With so much hype built up around the book, I kind of expected to be instantly enamored with the novel to the point of not being able to put it down. While the book was intriguing, I found that it went a little slower than I expected. Also, one of the characters in the book was named “Rebecca” which sort of bothered me. I feel like too many people throw around the name “Rebecca” or “Becky” and the characters are not always deserving. I guess I’m a bit of a snob about my name. Either way, the book was interesting enough to keep me reading but not so interesting that I would curl up on the couch and ignore the TV while Adam watched whatever show he wanted.

A couple of things about the book threw me off. First of all, I didn’t realize that the main character—the narrator—was a guy until I was a few chapters in. I always tend to make the main character a female unless otherwise directed, so I was forced to adjust the character after starting the book. Not a big deal, but I did find it a bit strange.

The main character, Stevie, told his story almost backwards. He began by talking about all the things that he didn’t remember about that day that his family was murdered, until Rebecca. This went on for a few chapters to the point where I was very curious as to who this Rebecca was. Once introduced, Rebecca becomes a very intriguing character. I found that I liked her despite the theft of my name. The more I learned about Rebecca though, the less that I liked Stevie. In a way, he wasn’t a very relatable character and while you feel sympathy for what he has gone through in his life, at the same time you wonder why he let things go the way that they did.

Now I mentioned that the book wasn’t an edge-of-your-seat read. This was true up to a point. Towards the end of the novel, many different things are implied to the audience at the end of each chapter and I found myself needing to know what happened. Stevie’s quest to find answers matched my own curiosity and I eventually did find myself reading whenever I could find a moment. What really got me about this book was the twist. I love a good twist, and I really didn’t see this one coming. I had a couple of theories which I will refrain from naming in case you choose to read this book, but in the end I was blindsided by the abrupt twist.

Would I recommend this book? Yes and no. It really depends on what kind of reader you are. If you are a big fan of books that immediately drag you into the story then this may not be the book for you. However, if you like a good mystery and an excellent twist as the icing on the cake “Mortal Memory” by Thomas H. Cook would be worth a read. It is probably not going to become one of the books that I read over and over again, but I may pick it up again someday to see if it reads any differently with me knowing the end.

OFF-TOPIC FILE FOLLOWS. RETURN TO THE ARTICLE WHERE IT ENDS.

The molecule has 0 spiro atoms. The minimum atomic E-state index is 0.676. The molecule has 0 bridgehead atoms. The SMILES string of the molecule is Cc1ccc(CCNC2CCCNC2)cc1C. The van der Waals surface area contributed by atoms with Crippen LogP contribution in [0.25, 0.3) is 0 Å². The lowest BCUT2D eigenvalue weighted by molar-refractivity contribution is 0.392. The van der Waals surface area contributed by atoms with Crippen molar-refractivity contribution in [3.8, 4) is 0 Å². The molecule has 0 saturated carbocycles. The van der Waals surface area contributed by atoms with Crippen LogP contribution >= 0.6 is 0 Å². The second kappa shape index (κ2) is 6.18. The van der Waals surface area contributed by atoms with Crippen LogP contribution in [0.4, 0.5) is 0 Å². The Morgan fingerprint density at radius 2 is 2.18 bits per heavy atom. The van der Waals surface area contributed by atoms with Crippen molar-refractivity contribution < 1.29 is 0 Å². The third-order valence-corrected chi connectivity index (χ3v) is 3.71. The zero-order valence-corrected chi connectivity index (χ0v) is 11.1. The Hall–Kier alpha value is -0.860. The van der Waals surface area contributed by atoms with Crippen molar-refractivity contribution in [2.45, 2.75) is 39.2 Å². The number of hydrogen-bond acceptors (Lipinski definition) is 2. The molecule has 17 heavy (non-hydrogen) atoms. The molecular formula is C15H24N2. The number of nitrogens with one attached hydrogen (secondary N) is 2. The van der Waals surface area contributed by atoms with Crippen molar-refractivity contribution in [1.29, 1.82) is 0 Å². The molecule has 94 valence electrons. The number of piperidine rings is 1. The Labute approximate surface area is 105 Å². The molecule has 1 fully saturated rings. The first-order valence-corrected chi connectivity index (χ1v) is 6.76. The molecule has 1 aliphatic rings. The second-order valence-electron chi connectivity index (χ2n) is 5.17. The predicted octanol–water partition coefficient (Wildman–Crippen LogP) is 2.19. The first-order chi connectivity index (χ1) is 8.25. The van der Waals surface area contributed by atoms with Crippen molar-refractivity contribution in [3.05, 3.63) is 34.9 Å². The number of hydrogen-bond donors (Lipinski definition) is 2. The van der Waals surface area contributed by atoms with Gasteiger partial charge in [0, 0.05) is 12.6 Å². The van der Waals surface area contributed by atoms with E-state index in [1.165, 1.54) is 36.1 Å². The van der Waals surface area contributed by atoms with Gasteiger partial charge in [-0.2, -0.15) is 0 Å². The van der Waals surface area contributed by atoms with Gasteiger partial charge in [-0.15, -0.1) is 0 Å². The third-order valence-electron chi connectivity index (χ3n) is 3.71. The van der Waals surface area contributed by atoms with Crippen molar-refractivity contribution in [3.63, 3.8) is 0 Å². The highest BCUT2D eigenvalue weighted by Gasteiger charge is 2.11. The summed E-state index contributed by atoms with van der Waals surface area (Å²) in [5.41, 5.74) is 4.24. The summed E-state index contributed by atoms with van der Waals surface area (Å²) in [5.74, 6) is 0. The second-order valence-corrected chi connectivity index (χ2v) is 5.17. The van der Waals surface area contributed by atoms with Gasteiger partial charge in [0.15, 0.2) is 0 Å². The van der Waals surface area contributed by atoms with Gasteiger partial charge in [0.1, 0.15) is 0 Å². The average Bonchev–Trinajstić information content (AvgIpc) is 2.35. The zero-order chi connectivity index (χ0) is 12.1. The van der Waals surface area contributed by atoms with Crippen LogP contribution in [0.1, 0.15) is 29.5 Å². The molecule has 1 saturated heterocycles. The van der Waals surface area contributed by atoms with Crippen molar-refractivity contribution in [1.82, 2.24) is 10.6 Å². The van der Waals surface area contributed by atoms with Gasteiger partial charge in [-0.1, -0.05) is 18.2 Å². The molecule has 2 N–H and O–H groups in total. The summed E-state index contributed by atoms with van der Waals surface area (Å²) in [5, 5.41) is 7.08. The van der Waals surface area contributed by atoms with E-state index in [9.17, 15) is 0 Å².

Becky’s Seventy-First Book Review: “Dreamcatcher” by Stephen King

Yesterday I finished reading “Dreamcatcher” by Stephen King. This is one of the few times where I’ve seen the movie before reading the book. I haven’t seen the movie for awhile and it is definitely on my list of movies to watch in the near future.

“Dreamcatcher” is yet another example of Stephen King’s exceptional writing abilities. This novel is about a group of friends who one day stand up against a couple of bullies and change their lives. The group consists of Henry, ‘Jonesy’, Beaver, and Pete. These boys walk in on a boy from the ‘retard academy’ being tortured by three popular boys and they stand up to the bullies even though the other boys are bigger and stronger. In this simple act of compassion, they end up befriending a boy who will change their lives forever—Duddits. The story is told in a combination of past events of the boys’ interactions with Duddits and present events where aliens are invading the town where the boys go hunting together every year. I refer to them as boys, but in the present tense when aliens are attacking they are grown men with families of their own.

When the boys saved Duddits from being tortured by bullies they never realized just how much they would be changed. But it is because of Duddits that Henry, Jonesy, Beaver, and Pete are equipped with the ability to fight the aliens better than anyone else. Throughout the novel the reader learns just how special this group of boys became when they met Duddits and he became part of their lives.

The movie is one of my boyfriend’s favorites and so he was eager to hear my review of the book. He was especially curious as to whether or not there was more detail about the reason behind the title of the book/movie. As mentioned before, it has been a long while since I have seen the movie, so I cannot remember everything that was in it. But “Dreamcatcher” was not the original title for the book. It wasn’t until Stephen King’s wife stepped in and pointed out the downsides to naming the book ‘Cancer’ that he came up with an alternative. While there are physical dreamcatchers in the book/movie, the overall symbolism of a dreamcatcher connecting this group of friends is really why the title is what it is. Furthermore, Duddits is the dreamcatcher in the group—it is through him that all the boys are connected.

Would I recommend this book? Yes, I found “Dreamcatcher” to be an exciting read and even though I sort of knew the ending because I had seen the movie before I couldn’t wait to find out what would happen next. Once again, Stephen King wound together a story full of strange events and special people to put together a real page-turner.